We know exercise is good for us, so why don't more people exercise?

Although science has established that we feel better, sleep better and remember better when we get regular exercise more or less every day, it’s also clear that most people don’t.

Studies suggest that 97 percent of American adults get less than 30 minutes of exercise per day. The spiral away from physical activity has been blamed on everything from lack of time to lack of safe places to work out.

Some guidelines set 150 minutes of workout a week as a minimum goal, while other recent research suggests even 15 minutes a day may be sufficient to improve heath.

One Canadian study of more than 2,300 adults, published earlier this month, found that when it comes to reducing risk for diabetes, heart disease and stroke, the benefit from exercise is about the same whether the 150 minutes comes in short spurts over five to seven days or all in one weekend-warrior gulp.

Even so, motivation is hard to come by. In fact, our genes may work to keep us sedentary.

A recent study of rats at the University of Missouri suggests that certain genetic traits may predispose rodents, and presumably humans, to be motivated to exercise or remain sedentary. Researchers bred rats who liked to run with other rodents similarly inclined -- and also inbred a couch-potato strain -- over 10 generations, then looked at differences in body makeup, cell metabolism and genes in each group.

They focused on more than 17,000 genes in the brain and found 36 that seem to play a role in motivation to exercise. The study was published in April in the American Journal of Physiology: Regulatory, Integrative and Comparative Physiology.

But what if we’re forced to exercise? Another rat study, done by researchers at the University of Colorado in Boulder, found that, at least as far as stress reduction and mental health are concerned, the benefits of exercise apply no matter if the activity is voluntary or imposed.

Over a six-week period, rats either ran on a wheel as they liked or were put on a mechanized wheel that forced them to run for a similar period of time. Later, when they were stressed in the lab and then tested for anxiety, both groups showed they were much less prone to stress and anxiety than a group of rats that had never exercised. The report was published in February in the European Journal of Neuroscience.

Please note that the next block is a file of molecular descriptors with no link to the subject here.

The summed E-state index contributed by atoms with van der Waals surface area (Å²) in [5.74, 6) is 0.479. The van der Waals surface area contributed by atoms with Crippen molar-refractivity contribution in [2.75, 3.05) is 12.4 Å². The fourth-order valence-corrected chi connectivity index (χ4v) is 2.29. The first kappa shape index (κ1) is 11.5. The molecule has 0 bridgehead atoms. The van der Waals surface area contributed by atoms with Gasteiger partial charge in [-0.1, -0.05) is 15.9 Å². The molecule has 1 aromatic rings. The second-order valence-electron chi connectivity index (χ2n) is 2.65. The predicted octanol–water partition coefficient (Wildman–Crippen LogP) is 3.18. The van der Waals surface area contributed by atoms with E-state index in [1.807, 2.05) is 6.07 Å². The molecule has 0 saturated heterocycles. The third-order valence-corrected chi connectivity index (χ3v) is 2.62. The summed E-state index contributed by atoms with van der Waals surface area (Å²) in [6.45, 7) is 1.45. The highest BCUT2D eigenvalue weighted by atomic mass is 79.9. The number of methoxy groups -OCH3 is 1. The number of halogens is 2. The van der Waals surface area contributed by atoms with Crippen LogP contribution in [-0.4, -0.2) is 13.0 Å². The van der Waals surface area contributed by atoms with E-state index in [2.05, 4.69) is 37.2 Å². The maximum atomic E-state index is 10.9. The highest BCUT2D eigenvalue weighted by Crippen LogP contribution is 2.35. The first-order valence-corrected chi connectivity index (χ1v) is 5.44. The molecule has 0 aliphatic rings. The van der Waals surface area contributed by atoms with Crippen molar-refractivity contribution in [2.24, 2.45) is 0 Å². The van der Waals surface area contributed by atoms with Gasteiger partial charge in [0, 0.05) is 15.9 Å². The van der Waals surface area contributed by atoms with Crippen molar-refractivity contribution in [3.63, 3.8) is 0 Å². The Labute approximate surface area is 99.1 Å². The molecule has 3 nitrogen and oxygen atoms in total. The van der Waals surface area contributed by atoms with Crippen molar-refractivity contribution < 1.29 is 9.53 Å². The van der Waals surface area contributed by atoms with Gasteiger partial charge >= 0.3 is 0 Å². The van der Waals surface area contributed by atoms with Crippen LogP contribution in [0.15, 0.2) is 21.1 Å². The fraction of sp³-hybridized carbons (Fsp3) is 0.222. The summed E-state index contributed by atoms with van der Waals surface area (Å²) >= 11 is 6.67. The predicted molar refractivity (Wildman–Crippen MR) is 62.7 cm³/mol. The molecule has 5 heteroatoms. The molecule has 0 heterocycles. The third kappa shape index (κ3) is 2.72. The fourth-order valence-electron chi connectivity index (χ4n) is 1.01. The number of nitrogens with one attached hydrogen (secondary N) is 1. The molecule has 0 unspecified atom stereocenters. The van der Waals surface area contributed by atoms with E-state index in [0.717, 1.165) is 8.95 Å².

Of course, few adults are required to exercise. And it appears relatively few children are, either.

According to a national assessment of physical activity in schools -- the National Association for Sport and Physical Education’s “2012 Shape of the Nation” report -- only Alabama, Florida, Louisiana and New Jersey mandate 150 minutes of physical activity for elementary school students, as recommended by the association. Louisiana, Montana, Utah and West Virginia require 225 minutes for middle schoolers and Montana, Utah and West Virginia mandate the same for high schoolers, again following the association’s recommendations.

Even with the mandates, a 2011 report on recess and PE in more than 1,700 elementary schools in 47 states found that just under 18 percent offered at least 150 minutes a week of PE. But 70 percent did offer at least 20 minutes of recess a day.

The researchers at the University of Illinois in Chicago noted that students were much more likely to get the minimum of 150 minutes of exercise in states that had a law requiring PE than in states that only recommended or did not address physical education.

Physical education requirements are also scarce at four-year colleges and universities, a new study by researchers at Oregon State University shows. Brad Cardinal, a professor of exercise and sport science and colleagues, randomly selected 354 colleges and looked at their physical education requirements going back to 1920.

That year, 97 percent of the schools required students to take PE classes; today, just 39 percent require any exercise courses. Cardinal notes that other studies show even though many colleges offer recreation centers and fitness facilities, they tend to be used mostly by students who are already among the most physically fit.

The study was published in June in the Research Quarterly for Exercise and Sport.

(Contact Scripps health and science writer Lee Bowman at bowmanl@shns.com. Distributed by Scripps Howard News Service, www.shns.com.)